With more than 230,000,000 practicing Christians, the United States has the largest population of Christians in the world.
Angels are a vital part of many modern religions, including Christianity, Judaism, and Islam. They also feature in ancient religions such as paganism. Today we will be discussing the canonic fallen angels of Christianity.
Whether you are religious or not, there is a rich seam of knowledge to be gleaned from the cautionary tales of fallen angels. Symbolic of sin, their flight from the righteous path demonstrates a wavering to which we can all relate.
Read on to learn more about the seven fallen angels.
Origins of the Fallen Angels
According to Christian lore, angels are otherworldly or spiritual beings, often sent to Earth by God to convey a message or do his bidding.
Just like humans, God bestowed his angels with free will. God wanted the spiritual beings He created to serve Him and act as His envoys to Earth. However, led by Satan, they rejected their holy mission and were cast down to Hell.
The fallen angels are followers of Satan. According to the bible, “Satan, with his army of fallen angels and demons, are determined to corrupt and destroy all that is good and godly.” 1 Peter 5:8.
God created Lucifer to be one of the most beautiful and pure Angels. In Latin, Lucifer means “morning-star or “light-bringer.” This was the name given to him by God and is used to refer to him before his fall from grace.
Lucifer is the devil. He chose to reject the will of God and corrupted the other fallen angels. Lucifer represents the deadly sin of pride because he was too proud to serve his creator.
Lucifer and the other fallen angels did not want to live under God’s rules. After an unsuccessful rebellion in which he attempted to take control of Heaven, Lucifer was banished. He established his kingdom of Hell and became known as Satan.
Mammon is the fallen angel of greed. Mammon is Hebrew for “money.”
Medieval writers interpreted Mammon to be a demon and a follower of Satan. However, many modern interpretations consider Mammon to be a symbolic personification of the greed of men and representative of its incompatibility with faith.
According to Christian folklore, Mammon would often take the form of a wolf, with wolves being associated with greed during the middle ages. As a theological device, Mammon serves to warn of the dangers of worshiping false idols and money.
Asmodeus is a demon prince who represents lust.
As the personification of lust and rage, Asmodeus works to cause strife between man and wife, cause infidelity, and sexual deviancy. In the Book of Tobit (a Jewish scripture concerning the tests of God), Asmodeus is in love with a woman called Sarah.
He is jealous and rage-filled, killing anyone who tries to marry her. Eventually, the covetous demon is defeated by the protagonist Tobias with the help of the archangel Raphael. Asmodeus features in many other religious texts and is sometimes described as “the worst of the demons.”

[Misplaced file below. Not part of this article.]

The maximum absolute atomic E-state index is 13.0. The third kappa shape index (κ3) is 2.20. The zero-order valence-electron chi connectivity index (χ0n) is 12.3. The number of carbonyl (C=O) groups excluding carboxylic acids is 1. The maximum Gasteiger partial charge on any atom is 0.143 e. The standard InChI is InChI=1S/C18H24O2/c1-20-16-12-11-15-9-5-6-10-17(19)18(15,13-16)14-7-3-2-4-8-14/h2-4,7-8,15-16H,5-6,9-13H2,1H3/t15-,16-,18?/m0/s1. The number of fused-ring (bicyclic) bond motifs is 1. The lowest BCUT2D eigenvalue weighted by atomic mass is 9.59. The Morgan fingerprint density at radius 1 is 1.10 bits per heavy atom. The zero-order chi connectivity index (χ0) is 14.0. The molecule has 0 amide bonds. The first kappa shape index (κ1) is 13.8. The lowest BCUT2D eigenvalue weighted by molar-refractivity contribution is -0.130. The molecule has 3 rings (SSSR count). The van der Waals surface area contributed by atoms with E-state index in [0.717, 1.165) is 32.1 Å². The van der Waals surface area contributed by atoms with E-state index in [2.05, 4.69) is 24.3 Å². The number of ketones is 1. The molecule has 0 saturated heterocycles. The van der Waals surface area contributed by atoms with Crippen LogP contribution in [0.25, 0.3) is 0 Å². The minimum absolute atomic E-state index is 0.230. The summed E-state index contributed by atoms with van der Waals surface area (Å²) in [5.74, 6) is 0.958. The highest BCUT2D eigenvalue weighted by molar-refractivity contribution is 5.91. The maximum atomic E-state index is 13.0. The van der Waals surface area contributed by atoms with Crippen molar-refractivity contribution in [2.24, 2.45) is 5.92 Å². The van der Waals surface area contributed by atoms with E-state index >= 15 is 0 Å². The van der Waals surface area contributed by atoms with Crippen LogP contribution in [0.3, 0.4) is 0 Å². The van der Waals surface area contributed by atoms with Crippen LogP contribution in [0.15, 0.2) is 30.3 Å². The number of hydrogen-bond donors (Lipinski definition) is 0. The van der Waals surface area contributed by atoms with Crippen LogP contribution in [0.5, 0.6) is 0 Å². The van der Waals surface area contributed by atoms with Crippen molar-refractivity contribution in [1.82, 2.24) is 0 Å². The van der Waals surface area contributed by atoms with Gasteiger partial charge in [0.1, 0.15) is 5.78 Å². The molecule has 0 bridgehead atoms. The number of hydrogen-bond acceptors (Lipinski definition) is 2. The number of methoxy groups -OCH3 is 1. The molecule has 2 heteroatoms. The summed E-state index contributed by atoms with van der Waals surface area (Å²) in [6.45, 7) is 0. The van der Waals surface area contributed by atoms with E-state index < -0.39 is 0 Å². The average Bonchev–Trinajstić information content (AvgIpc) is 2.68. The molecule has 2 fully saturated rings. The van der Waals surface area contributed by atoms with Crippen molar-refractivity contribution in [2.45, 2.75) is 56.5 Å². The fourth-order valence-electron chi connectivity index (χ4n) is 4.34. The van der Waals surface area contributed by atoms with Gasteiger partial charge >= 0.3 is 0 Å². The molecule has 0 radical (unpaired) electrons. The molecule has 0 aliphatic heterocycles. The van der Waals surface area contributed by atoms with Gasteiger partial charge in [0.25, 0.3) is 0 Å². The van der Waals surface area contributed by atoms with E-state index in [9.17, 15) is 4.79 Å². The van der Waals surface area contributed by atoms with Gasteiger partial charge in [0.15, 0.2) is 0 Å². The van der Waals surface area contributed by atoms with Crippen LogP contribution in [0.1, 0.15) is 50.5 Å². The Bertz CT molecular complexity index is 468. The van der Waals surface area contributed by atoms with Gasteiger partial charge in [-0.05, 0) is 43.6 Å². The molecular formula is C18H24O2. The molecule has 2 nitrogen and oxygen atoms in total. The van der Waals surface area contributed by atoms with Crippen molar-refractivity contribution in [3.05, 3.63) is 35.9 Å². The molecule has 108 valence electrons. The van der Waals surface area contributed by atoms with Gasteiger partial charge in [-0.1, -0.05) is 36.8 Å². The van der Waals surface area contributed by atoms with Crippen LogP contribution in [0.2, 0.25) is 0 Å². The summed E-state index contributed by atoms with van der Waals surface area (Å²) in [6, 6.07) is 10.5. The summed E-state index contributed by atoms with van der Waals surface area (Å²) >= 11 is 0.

The Leviathan is a demonic, serpentine sea creature. It represents the deadly sin of envy.
Christian theologians proposed that the Leviathan would eat the bodies of the damned when they died. By eating His followers and bringing chaos to God’s creation, the Leviathan struck corruption into the hearts of men.
Per the Hebrew Bible, the Leviathan will be slain by God’s hand on the last day, making way for a new and uncorrupted Earth. The Leviathan is the embodiment of all evil and a direct servant to the devil.
Beelzebub is one of Satan’s demonic forms. Also known as the “lord of the flies,” he represents gluttony.
The typical depiction of Beelzebub shows him with angel wings, sometimes raining down firey arrows on the sinners below. In the Book of Solomon, Beelzebub claims to cause destruction through the will of the tyrants.
He is often associated with hedonism and gluttony, especially at the expense of others. He is also the bringer of war, murder, and moral and religious discrepancies. Beelzebub excites lust in the celibate, such as priests.
Ramiel was one of the 20 leaders of the fallen angels. He fell from grace when God cast them out of Heaven.
If Satan fell to Earth with the flash of a lightning bolt, then Ramiel was the thunder. In fact, Ramiel means “thunder of God” in Hebrew. Before he was expelled from Heaven, Ramiel was a Watcher. Watchers are special kinds of angels who watch over and guard the kingdoms of Heaven and Earth.
God redeemed Ramiel. He wanted to go back to serving the Lord, so he pleaded for forgiveness. Eventually, God allowed Ramiel back into Heaven, where he became an important archangel. As an angel, he represents hope and forgiveness.
Belphegor is one of the seven kings of Hell. In Christian tradition, he represents the sin of sloth.
Belphegor entices and seduces his victims with the promise of new technology or get-rich-quick schemes. By manipulating the laziness of men, he seeks to tempt people from a righteous path of hard work and perseverance.
Some theologians believe that Belphegor was Hell’s ambassador to France. As Mary Magdalene is a prominent patron saint in France, she is considered his main adversary.
When Lucifer declared war on Heaven, Belphegor didn’t join his side like most fallen angels. However, nor did he fight for God, and so he was cast down to Hell.
Fallen Angels: From Heaven to Hell
So, that’s the 101 on the seven fallen angels. Once loyal servants of God, their rebellion and ultimate defeat saw them banished to the kingdom of Hell.
We can all relate to the sins represented by the fallen angels once in a while. Theirs is a cautionary tale of vice and virtue. Their importance in Christian and other religious traditions has helped shape the moral world we live in today.
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